The study of historic architectural styles provides us a unique way to learn how our ancestors lived and worked, how and what they built, and what they thought about themselves and their society as expressed in their buildings. Mississippi has a wide variety of architectural styles. Here is an overview of them.
Studying the architecture of the communities in our state can reveal new insights into our history and culture. Using examples of a log cabin and a more ornate Federal style house, students can easily draw conclusions about differences in ways of living. This lesson will encourage further investigation of a variety of architectural styles used throughout the state’s history and a consideration of how our buildings reflect who we are and the realities of our world from one time period to another.
In recent years scientists have begun to reconsider some old assumptions about the earliest people in the New World. Perhaps the biggest revolution in archaeology has occurred because of research done in Louisiana. This research suggests that the earliest mounds and mound groups in the world were built in Louisiana and Mississippi during what is referred to as the Middle Archaic period (8000 to 4500 BP) by archaeologists. These dates predate the Great Wall of China, Stonehenge and the Egyptian pyramids.
In every period of history there exist extraordinary citizens that make everlasting contributions to their society. Gideon Lincecum is one such individual. Through his writings we can gain much insight into the experiences of settlers during the early period of Mississippi’s statehood. His works are an invaluable source of reference for grasping an understanding of how social and cultural changes effected Mississippians of his era.
Mississippi Studies Framework: Competencies 1, 2, and 3.
From 1699 to 1763, the future state of Mississippi was a part of the French colony of Louisiana. During these years, the French explored the region, established settlements and military outposts, engaged in political and economic relations with the area’s Native American people, and sought to establish a profitable economy. Though France was ultimately unable to achieve its goals in the region, the years of French control of the area have left a lasting impression on Mississippi and form a crucial part of its unique cultural heritage.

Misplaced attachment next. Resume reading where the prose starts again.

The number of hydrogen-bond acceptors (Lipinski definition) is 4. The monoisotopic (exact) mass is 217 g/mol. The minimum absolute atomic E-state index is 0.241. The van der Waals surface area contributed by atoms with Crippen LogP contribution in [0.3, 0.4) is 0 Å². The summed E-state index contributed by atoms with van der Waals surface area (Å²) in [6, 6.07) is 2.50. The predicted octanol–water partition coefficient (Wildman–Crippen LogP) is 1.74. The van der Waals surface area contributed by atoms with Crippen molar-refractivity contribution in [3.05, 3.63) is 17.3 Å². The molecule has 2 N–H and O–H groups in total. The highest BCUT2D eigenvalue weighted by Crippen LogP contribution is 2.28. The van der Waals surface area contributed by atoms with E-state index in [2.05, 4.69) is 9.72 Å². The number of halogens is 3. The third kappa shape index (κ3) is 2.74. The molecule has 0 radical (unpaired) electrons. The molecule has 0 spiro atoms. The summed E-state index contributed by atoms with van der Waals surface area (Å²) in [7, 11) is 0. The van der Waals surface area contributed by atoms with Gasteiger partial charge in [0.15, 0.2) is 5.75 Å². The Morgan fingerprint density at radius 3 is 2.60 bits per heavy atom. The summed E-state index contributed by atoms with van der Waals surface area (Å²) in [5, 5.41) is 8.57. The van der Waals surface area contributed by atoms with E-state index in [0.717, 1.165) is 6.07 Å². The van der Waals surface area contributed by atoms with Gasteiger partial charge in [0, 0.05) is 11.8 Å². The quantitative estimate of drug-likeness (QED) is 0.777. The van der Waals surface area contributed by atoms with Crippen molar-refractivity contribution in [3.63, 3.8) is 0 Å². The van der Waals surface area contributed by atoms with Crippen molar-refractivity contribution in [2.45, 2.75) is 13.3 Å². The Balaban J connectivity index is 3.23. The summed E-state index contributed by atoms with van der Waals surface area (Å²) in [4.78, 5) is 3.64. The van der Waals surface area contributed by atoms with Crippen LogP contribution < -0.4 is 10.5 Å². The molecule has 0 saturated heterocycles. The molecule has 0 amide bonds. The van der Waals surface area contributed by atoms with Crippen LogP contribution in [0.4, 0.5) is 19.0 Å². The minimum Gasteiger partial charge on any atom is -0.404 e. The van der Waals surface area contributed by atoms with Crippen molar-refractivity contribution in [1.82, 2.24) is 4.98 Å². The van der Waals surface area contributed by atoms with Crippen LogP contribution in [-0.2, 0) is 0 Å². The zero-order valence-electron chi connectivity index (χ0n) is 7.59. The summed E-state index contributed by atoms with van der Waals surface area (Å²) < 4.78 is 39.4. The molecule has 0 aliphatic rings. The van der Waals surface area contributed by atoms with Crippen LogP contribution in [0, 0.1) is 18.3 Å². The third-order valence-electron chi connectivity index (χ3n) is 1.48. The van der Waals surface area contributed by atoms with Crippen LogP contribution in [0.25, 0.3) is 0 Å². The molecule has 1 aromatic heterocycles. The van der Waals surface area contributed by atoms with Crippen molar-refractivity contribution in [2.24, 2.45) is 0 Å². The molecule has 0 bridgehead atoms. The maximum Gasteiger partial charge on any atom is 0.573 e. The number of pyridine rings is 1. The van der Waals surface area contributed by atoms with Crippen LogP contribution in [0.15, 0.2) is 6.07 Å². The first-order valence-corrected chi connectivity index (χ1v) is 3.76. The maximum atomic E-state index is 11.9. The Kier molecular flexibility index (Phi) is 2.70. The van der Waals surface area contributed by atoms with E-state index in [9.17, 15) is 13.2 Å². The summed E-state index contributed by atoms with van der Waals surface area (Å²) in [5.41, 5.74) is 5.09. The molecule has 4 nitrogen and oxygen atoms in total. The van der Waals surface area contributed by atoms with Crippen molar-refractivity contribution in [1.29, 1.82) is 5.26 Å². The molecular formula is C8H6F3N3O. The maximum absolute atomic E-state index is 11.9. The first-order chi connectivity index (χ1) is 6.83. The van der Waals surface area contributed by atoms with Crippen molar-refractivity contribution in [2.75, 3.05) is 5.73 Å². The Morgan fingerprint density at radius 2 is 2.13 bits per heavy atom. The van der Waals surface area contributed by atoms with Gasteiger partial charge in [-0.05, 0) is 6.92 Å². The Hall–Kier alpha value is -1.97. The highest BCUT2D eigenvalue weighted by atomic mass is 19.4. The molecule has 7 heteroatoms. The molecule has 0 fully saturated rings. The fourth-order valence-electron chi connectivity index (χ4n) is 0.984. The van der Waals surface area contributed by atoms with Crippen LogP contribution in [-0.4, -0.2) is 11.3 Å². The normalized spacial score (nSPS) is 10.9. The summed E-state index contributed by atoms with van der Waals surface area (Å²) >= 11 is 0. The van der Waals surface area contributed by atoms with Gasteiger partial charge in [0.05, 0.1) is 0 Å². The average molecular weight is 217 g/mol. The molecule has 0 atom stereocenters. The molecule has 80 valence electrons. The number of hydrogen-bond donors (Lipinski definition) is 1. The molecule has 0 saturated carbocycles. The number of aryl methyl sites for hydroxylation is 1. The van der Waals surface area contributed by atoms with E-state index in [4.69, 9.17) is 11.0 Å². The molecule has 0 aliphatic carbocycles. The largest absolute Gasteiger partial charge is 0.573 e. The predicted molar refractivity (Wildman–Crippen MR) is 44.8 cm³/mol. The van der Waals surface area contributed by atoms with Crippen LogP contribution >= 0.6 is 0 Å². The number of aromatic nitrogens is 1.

With every social and cultural change in our American society there are individuals and events that serve as catalysts for these circumstances. Betsy Love is certainly a woman who helped bring change not only to Mississippi, but also to our nation. Her role in the lawsuit Fisher v. Allen served as a precedent in establishing the protection of property that belonged to married women. It was Love’s Chickasaw heritage and the tribal law of her culture that helped change the Mississippi state law concerning the property of married women.
The Natchez Indians were among the last American Indian groups to inhabit the area now known as southwestern Mississippi.
Archaeological evidence indicates that the Natchez Indian culture began as early as A.D. 700 and lasted until the 1730s when the tribe was dispersed in a war with the French. Their language is now considered to have been a language isolate, not closely related to the other Indian languages of the region.
The Natchez Indians were successful farmers, growing corn, beans, and squash. They also hunted, fished, and gathered wild plant foods. (Figure 1)
A contemporary historian wrote that the history of George Poindexter’s public career is “the history of the Territory and the State of Mississippi, so closely and prominently was he connected with everything that occurred.”
When the constitutional convention met in July of 1817 to draft Mississippi’s first constitution, David Holmes was named president of the convention and was subsequently elected without opposition as the state’s first governor. The election of Governor Holmes, who had served as governor of the Mississippi Territory for several years, facilitated the transition of Mississippi from territorial status to statehood.
Gideon Lincecum moved to Mississippi in 1818. He brought his family, which included his wife Sarah Bryan, two small children, his parents, some siblings, and a few enslaved African-Americans. They settled initially along the Tombigbee River and helped establish the town of Columbus, Mississippi.
The Lincecums were part of the hundreds of other new settlers traveling west from the Carolinas, Georgia, and Alabama during the first two decades of the 19th century. The number of Americans moving west then was so great that historians refer to the movement as the Great Migration.
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